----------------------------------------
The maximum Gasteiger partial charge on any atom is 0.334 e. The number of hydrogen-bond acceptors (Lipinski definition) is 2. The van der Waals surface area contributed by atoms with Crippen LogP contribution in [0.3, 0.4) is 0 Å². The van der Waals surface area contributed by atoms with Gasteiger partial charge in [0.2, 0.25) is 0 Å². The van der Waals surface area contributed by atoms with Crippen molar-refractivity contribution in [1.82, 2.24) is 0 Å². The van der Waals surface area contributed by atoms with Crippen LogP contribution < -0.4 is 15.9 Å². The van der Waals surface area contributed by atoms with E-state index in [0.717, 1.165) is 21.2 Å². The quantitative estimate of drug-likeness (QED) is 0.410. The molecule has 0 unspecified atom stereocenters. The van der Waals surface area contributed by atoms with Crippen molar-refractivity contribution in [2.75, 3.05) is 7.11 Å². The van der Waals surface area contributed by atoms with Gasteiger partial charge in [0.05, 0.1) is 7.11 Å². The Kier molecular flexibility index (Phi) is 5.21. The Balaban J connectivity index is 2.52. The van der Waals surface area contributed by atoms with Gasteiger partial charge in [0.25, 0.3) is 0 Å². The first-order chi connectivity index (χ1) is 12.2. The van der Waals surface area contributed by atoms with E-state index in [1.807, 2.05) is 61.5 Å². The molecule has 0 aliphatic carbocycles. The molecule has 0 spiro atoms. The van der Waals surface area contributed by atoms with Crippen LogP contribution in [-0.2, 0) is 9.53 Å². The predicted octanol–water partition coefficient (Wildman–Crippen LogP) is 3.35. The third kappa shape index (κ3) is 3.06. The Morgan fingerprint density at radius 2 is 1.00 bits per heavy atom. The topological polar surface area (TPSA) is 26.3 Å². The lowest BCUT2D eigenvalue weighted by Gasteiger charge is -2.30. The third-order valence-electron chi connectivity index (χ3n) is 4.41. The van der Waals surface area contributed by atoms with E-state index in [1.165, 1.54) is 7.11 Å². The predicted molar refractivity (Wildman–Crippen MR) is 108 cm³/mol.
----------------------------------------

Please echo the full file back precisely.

The maximum Gasteiger partial charge on any atom is 0.334 e. The number of hydrogen-bond acceptors (Lipinski definition) is 2. The van der Waals surface area contributed by atoms with Crippen LogP contribution in [0.3, 0.4) is 0 Å². The van der Waals surface area contributed by atoms with Gasteiger partial charge in [0.2, 0.25) is 0 Å². The van der Waals surface area contributed by atoms with Crippen molar-refractivity contribution in [1.82, 2.24) is 0 Å². The van der Waals surface area contributed by atoms with Crippen LogP contribution < -0.4 is 15.9 Å². The van der Waals surface area contributed by atoms with E-state index in [0.717, 1.165) is 21.2 Å². The quantitative estimate of drug-likeness (QED) is 0.410. The molecule has 0 unspecified atom stereocenters. The van der Waals surface area contributed by atoms with Crippen molar-refractivity contribution in [2.75, 3.05) is 7.11 Å². The van der Waals surface area contributed by atoms with Gasteiger partial charge in [0.05, 0.1) is 7.11 Å². The Kier molecular flexibility index (Phi) is 5.21. The Balaban J connectivity index is 2.52. The van der Waals surface area contributed by atoms with Gasteiger partial charge in [0.25, 0.3) is 0 Å². The first-order chi connectivity index (χ1) is 12.2. The van der Waals surface area contributed by atoms with E-state index in [1.807, 2.05) is 61.5 Å². The molecule has 0 aliphatic carbocycles. The molecule has 0 spiro atoms. The van der Waals surface area contributed by atoms with Crippen LogP contribution in [-0.2, 0) is 9.53 Å². The predicted octanol–water partition coefficient (Wildman–Crippen LogP) is 3.35. The third kappa shape index (κ3) is 3.06. The Morgan fingerprint density at radius 2 is 1.00 bits per heavy atom. The topological polar surface area (TPSA) is 26.3 Å². The lowest BCUT2D eigenvalue weighted by Gasteiger charge is -2.30. The third-order valence-electron chi connectivity index (χ3n) is 4.41. The van der Waals surface area contributed by atoms with E-state index in [1.165, 1.54) is 7.11 Å². The predicted molar refractivity (Wildman–Crippen MR) is 108 cm³/mol.